When managing a successful building project, you have the essential goal of constructing your steel building on time and in scope. However, as a general contractor, you have another, even more important mission: keeping workers safe on your construction site.
This may seem straightforward, but it’s also a needed response to a current construction safety crisis. According to the Occupational Safety and Health Administration (OSHA), in 2019 alone, 5,333 workers died on the job. 20% of these victims worked in construction.
With a few protective steps, you can safeguard your site to reduce the risk to your construction workers. Let’s discuss how to keep your Georgia construction site safe and running like clockwork.
Consider Implementing These Safety Strategies on Your Steel Building Site
While some of these tips may seem common sense, they can go a long way to address the most common types of worksite accidents.
Require personal protective gear.
While any person is on your job site – even if they’re not a construction worker, even if they’re passing through – they should be wearing a helmet, safety glasses, and any other gear that might be necessary for your site. A helmet or hard hat can transform a potentially fatal blow into a minor accident. Eyewear can help prevent severe vision loss. Required or recommended gear may include gloves and durable shoes, mainly if your team works with electricity. Fall-prevention equipment, such as rails, safety nets, and harnesses, are also vital for your team.
Prioritize well-built, high-quality scaffolding.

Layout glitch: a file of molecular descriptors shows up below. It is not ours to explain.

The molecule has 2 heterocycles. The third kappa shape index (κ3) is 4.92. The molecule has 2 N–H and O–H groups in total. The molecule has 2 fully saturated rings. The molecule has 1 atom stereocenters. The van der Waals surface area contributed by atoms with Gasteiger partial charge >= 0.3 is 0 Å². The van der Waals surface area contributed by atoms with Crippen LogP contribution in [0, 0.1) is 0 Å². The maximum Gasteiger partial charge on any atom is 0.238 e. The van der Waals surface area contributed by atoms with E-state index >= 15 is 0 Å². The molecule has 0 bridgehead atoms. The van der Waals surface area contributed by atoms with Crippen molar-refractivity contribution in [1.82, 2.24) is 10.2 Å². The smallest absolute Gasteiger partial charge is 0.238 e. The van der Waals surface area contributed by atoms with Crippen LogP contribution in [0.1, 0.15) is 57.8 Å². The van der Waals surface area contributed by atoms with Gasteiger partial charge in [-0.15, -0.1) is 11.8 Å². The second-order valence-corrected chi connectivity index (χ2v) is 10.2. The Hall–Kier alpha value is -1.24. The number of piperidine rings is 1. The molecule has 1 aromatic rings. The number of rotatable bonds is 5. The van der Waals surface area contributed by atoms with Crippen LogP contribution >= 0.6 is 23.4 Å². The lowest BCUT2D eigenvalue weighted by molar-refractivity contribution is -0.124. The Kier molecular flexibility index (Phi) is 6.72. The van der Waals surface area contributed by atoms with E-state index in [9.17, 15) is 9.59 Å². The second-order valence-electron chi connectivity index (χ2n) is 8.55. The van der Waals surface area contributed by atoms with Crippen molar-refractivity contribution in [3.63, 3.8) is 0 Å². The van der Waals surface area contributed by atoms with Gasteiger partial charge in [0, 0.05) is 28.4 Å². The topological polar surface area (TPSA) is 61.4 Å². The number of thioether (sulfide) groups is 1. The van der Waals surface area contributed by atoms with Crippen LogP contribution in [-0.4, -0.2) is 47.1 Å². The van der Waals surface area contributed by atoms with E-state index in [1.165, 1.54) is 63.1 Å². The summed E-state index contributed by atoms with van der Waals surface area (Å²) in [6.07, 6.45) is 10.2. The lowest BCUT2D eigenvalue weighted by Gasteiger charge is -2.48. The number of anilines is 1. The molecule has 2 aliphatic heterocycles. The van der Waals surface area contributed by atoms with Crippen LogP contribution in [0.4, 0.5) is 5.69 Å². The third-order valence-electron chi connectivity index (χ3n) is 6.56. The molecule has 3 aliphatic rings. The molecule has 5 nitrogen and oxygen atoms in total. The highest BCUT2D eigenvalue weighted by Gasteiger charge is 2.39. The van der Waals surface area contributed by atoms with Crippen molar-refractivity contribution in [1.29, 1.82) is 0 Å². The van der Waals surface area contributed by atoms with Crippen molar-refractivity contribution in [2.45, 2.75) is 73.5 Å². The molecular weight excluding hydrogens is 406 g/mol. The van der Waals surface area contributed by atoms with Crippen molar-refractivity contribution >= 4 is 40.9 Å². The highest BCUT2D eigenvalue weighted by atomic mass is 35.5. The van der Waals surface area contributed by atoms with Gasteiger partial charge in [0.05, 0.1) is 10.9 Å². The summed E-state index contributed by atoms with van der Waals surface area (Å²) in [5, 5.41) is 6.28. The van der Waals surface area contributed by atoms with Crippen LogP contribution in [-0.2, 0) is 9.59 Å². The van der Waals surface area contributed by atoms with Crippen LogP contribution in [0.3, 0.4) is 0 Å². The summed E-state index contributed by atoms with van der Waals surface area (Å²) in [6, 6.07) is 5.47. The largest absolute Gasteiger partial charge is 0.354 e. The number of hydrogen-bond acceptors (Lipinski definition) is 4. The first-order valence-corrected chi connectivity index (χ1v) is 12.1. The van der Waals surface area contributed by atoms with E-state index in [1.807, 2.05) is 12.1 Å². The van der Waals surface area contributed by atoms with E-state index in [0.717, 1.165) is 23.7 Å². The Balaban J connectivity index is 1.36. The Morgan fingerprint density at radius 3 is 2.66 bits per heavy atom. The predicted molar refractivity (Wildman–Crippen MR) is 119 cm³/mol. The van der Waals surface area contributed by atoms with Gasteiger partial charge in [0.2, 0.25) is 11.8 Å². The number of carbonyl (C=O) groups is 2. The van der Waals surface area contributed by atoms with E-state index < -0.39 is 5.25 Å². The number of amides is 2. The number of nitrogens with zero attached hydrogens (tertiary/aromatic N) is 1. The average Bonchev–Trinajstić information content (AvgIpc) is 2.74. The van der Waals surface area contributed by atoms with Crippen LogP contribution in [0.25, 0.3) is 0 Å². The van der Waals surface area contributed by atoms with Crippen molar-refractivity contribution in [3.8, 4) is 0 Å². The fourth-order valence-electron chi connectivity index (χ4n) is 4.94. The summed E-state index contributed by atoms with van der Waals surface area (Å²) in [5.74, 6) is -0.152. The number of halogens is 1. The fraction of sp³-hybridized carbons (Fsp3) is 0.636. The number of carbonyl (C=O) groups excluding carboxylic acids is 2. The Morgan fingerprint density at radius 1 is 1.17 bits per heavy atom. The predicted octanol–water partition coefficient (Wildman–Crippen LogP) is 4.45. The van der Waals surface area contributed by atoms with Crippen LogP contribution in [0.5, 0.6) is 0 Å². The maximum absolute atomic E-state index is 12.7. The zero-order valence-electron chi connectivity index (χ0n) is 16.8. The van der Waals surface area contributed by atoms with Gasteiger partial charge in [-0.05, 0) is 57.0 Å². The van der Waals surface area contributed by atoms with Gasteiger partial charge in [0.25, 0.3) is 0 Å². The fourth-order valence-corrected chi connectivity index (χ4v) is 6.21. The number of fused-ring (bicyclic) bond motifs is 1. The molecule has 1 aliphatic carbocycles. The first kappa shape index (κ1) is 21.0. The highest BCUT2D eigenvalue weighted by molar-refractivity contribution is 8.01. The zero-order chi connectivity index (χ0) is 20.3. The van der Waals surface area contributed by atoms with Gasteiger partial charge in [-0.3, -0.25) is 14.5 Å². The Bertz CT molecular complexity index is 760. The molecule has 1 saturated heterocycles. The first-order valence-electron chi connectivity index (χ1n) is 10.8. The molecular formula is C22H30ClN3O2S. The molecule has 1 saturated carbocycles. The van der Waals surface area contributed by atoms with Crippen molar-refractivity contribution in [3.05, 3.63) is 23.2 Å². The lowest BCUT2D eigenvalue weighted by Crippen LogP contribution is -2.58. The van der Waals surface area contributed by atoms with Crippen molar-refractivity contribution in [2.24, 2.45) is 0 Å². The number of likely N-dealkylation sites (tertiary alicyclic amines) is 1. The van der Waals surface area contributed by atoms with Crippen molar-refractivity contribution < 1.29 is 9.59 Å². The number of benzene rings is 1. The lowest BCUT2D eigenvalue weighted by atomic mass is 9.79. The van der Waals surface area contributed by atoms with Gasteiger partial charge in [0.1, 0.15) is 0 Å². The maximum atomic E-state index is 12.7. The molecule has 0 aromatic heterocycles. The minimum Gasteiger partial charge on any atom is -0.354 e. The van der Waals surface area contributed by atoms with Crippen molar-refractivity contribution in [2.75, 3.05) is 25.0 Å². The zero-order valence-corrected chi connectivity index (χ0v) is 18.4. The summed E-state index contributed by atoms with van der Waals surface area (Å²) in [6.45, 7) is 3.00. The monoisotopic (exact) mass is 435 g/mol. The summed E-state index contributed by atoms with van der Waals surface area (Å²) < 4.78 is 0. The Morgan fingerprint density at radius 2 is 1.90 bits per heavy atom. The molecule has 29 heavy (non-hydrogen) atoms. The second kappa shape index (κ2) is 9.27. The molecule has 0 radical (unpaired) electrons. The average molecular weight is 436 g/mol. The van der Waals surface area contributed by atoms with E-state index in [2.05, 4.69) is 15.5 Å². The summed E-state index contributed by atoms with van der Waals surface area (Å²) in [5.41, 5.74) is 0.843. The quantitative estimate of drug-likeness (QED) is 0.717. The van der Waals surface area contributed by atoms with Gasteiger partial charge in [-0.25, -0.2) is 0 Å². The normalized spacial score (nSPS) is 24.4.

It’s an extra step in the building plan, but it will support safe, efficient building activities for the duration of your project. OSHA suggests that scaffolding must be stable under its weight, and it must also be able to support up to four times the expected weight. Outfit your scaffolding with rails to protect your workers as they move around your steel structure.
Make sure your excavation sites and trenches have the proper support.
You can forestall the nightmare of a cave-in or collapse by following good engineering standards when building these structures (e.g., digging or building them at a safe slope or angle). In addition, double-check all supports and shields and ensure each trench or excavation site has at least one easily accessible exit.
Complete regular inspections of all equipment and tools.
The tools your workers use to control their work quality and, often, their working environment. If a device breaks, dulls, or weakens, the most routine of building tasks can become insidiously dangerous. Work with your team to establish a regular maintenance routine, including frequent inspections of their tools (and opportunities for effective repair).
Educate your team about chemical hazards (and recognition of exposure symptoms).
On a steel construction job site, your workers might experience exposure to many different toxic substances. Sometimes, it’s obvious when a person has received too much exposure to a harmful chemical. Other times, it’s less clear. Every worker on your team, even those who don’t work in scenarios that pose a threat of environmental toxins, should understand which chemicals can burn, which can cause breathing problems, and which can cause long-term adverse health effects. Your team should also have clean-up kits placed at strategic, easily accessible locations on your site. If one occurs, a procedure for managing and containing a spill or leak should also be onsite.
The good news? OSHA reports that following these tips may help: They’re seeing worker deaths trending downward, from approximately 38 deaths a day in 1970 to 2019 15 a day. Your Georgia-certified contractors will do their best to keep those numbers going in the right direction.
Rely on Peak Steel Contractors for a Safe, Effective Steel Building Project
At Peak Steel Contractors, we’re proud to assist with everything your construction project needs, from the initial design to the completion of your steel building. This includes keeping workers safe on the job site. Check out our past projects to see what we can do, and contact us for more information.